Mindfulness is something we all need to practice more in our daily activities. Personally, I love living in the moment of every experience of my day. I spent too many years living in survival mode and unable to appreciate the little things that make life amazing and magical.
Now, life finds me with an amazing husband, my wonderful children and step-children, a job I enjoy and a circle of friends who are the bomb.
Living in each moment and absorbing all the magic is truly a delight.
The sound of our children’s laughter, the sparkle in their eyes, the smell of homemade pizza, a moment to cuddle, the warmth of the sun, the first notes of a sound check, quiet moments of reflection on a new hiking trail, biting into a still warm chocolate chip cookie… saturate yourself in the simplicity and magic of every moment.
Not only is this great for your psychological wellbeing, many physical health benefits have been discovered as well. Mindfulness can help relieve stress, treat heart disease, lower blood pressure (I can attest to this), reduce chronic pain, improve sleep, and alleviate gastrointestinal difficulties.
My husband and I, from the day we met, love the simple moments of being together: story telling, cribbage playing, some local storm chasing, hikes along beautiful trails and at the end of the day, when our home has quieted, recapping our day and envisioning our tomorrow.
I would encourage us all to make more time to be mindful during our day to day activities. Far too often people are all about their work, building their business, scrolling Facebook or Pinterest and the say becomes a blur and their relationships become secondary. Personally, I set time aside to do social media or writing in order to optimize my time so I can focus on those people and moments in my life without other distractions. ❤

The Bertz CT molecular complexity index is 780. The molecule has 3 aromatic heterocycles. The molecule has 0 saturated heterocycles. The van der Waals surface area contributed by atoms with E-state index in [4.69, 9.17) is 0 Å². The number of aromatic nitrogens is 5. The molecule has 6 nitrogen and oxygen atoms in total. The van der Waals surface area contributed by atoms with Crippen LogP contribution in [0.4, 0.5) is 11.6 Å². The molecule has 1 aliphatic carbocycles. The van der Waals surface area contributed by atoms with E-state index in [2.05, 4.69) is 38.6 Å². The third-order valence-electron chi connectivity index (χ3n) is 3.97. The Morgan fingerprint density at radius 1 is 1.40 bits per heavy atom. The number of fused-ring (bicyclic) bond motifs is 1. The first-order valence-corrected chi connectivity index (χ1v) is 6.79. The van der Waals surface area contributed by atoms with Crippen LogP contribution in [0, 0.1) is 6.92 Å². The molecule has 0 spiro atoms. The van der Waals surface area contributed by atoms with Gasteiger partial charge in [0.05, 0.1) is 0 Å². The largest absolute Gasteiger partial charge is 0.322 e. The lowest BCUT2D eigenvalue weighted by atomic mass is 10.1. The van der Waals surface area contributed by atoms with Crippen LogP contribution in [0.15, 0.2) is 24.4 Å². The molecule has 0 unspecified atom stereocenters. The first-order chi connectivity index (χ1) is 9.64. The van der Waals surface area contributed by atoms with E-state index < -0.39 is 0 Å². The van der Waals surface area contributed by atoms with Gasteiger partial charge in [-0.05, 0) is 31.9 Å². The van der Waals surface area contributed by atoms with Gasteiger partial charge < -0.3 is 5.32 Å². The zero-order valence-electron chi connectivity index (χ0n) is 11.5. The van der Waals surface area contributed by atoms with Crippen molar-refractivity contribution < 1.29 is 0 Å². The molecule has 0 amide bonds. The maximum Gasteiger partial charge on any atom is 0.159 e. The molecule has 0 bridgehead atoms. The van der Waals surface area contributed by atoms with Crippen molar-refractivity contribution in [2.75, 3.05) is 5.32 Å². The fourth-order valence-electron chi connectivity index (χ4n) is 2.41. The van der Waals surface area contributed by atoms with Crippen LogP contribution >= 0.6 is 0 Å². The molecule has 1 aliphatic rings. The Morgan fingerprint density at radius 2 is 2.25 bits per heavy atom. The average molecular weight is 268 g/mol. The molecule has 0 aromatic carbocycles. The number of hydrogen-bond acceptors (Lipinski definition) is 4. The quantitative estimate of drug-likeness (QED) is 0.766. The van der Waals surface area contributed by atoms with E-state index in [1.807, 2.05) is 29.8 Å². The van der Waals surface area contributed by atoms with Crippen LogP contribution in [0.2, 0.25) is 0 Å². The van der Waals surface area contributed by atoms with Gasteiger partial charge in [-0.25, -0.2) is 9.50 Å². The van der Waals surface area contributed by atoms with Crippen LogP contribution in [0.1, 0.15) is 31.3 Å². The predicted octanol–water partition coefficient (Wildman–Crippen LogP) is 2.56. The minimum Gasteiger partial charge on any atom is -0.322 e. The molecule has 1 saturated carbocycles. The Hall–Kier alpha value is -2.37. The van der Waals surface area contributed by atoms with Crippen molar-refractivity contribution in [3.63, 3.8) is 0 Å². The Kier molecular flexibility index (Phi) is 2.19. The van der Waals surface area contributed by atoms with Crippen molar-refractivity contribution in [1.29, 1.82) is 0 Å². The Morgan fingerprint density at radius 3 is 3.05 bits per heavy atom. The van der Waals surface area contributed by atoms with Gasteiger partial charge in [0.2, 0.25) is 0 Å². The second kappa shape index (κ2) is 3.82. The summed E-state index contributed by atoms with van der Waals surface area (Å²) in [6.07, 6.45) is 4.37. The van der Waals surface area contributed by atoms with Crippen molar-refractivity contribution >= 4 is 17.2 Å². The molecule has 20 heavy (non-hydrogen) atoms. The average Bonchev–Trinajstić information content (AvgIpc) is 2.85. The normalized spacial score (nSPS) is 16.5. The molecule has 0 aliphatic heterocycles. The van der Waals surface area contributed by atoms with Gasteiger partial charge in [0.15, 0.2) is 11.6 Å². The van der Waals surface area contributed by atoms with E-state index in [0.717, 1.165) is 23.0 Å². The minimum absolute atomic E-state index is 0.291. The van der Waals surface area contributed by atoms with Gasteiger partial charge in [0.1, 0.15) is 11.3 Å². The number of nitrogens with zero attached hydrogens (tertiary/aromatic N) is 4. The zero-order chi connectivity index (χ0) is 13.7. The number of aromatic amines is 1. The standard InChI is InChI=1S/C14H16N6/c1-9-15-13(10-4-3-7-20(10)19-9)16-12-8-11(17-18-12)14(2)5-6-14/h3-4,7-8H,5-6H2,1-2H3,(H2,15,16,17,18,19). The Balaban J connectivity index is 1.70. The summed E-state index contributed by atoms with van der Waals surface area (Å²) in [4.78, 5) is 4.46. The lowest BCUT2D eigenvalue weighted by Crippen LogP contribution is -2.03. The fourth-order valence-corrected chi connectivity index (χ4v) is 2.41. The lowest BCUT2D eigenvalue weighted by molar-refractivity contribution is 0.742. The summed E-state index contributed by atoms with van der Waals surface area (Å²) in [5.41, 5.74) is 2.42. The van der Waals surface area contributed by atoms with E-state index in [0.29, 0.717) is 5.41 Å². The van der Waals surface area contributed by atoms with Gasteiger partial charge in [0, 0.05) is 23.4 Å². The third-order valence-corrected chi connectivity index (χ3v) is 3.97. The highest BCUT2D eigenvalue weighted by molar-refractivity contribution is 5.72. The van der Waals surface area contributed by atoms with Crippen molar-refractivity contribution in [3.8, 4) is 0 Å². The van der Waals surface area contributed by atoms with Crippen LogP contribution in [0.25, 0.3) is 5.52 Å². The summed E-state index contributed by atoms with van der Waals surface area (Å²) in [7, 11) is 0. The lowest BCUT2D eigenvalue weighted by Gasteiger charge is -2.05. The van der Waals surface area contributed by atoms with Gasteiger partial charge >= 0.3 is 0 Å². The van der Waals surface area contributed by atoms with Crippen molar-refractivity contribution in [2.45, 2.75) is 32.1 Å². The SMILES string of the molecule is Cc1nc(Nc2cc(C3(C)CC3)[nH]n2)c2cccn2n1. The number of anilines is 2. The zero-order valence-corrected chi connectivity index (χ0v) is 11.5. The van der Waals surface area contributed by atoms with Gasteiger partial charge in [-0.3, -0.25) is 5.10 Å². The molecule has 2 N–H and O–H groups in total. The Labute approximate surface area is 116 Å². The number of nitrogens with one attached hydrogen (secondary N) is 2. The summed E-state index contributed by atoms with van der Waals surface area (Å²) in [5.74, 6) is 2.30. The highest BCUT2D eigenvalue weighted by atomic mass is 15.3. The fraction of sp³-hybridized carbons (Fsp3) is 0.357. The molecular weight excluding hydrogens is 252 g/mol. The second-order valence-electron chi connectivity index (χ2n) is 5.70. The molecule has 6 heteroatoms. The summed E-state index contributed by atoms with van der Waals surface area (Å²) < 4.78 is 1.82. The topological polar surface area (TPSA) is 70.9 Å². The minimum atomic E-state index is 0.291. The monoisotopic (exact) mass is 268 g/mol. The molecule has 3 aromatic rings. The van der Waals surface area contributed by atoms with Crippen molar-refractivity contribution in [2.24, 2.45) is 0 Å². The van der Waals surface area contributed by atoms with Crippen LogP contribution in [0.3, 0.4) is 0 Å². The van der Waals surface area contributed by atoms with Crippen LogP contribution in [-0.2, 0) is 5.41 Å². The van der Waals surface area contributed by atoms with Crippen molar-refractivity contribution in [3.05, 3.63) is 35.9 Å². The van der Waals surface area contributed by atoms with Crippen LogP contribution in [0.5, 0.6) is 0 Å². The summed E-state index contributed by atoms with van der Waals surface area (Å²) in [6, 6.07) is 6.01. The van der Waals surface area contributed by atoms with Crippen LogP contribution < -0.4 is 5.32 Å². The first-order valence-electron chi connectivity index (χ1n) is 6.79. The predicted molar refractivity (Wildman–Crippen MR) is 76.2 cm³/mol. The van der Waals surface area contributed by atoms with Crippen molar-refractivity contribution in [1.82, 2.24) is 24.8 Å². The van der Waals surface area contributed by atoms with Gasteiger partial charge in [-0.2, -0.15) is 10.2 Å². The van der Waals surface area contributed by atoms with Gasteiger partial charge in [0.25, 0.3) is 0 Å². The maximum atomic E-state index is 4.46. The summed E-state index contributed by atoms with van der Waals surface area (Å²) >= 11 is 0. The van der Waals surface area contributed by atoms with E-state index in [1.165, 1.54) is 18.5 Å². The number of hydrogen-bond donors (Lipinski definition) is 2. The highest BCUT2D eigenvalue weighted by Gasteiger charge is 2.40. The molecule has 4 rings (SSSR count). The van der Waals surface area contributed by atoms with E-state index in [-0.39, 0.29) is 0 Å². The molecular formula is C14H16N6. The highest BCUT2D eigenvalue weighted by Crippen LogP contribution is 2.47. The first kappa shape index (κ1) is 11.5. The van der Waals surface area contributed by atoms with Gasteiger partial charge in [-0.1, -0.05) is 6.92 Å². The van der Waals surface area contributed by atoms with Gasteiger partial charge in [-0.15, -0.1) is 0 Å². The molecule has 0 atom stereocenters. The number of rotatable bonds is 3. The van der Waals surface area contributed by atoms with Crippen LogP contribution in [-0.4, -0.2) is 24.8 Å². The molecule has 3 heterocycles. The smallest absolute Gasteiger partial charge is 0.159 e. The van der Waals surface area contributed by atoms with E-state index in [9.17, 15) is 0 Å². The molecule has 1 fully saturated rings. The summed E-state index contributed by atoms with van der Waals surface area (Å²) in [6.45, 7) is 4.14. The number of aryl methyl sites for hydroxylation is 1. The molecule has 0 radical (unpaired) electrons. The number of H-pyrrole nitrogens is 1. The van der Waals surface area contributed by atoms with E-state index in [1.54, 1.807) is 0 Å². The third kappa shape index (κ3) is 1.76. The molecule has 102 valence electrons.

Sometimes we get tunnel vision. Our sites become set on the wrong targets.
A few months ago, my energies were on seeing the negative actions and energies that made their way into our, otherwise, very peaceful environment.
Where focus goes, there we will find ourselves. So, I made a shift.
People make choices. I can only be responsible for my own choices. Sometimes that is simply my reaction to their choices…
Once focus changed, life felt much lighter.
What do you want to spend your time, energies and focus?
I know what I choose.
I spent 4 absolutely glorious and magical days on 120 acres of the most beautiful and peaceful land around.
The minute you step out of your vehicle, you can feel your blood pressure drop and those burdens your weary shoulders carry fall to the ground. This little piece of “heaven” is a short drive from my home and worth every penny of gas money.
The best part of my weekend was in the being: being present, being together, being mindful, being unplugged.
My encouragement would be for you to find somewhere or something that allows you to do the same – wherever/whatever it is, just unplug and refresh.
Having been a mom at the tender age of 18, I have been a mom to many for more than half my life. When I was 22 years old, my, now, ex-husband brought four other children into my life. 22 years old and I was a mother to five children, and they are amazing children.
At ages 26 and 29, I had two more of my own biological children. Not even 30 years old and I was responsible for 7 human beings (2 of whom lived with their mom full time and visited us when they could).
I love being a mom. I don’t think there is anything quite so rewarding, exhausting and nerve-wracking as parenthood. It is truly an adventure with many peaks, valleys and plot twists and sometimes we get so busy and so caught up in our parenting role and in what society thinks that should be that we lose sight of who we are.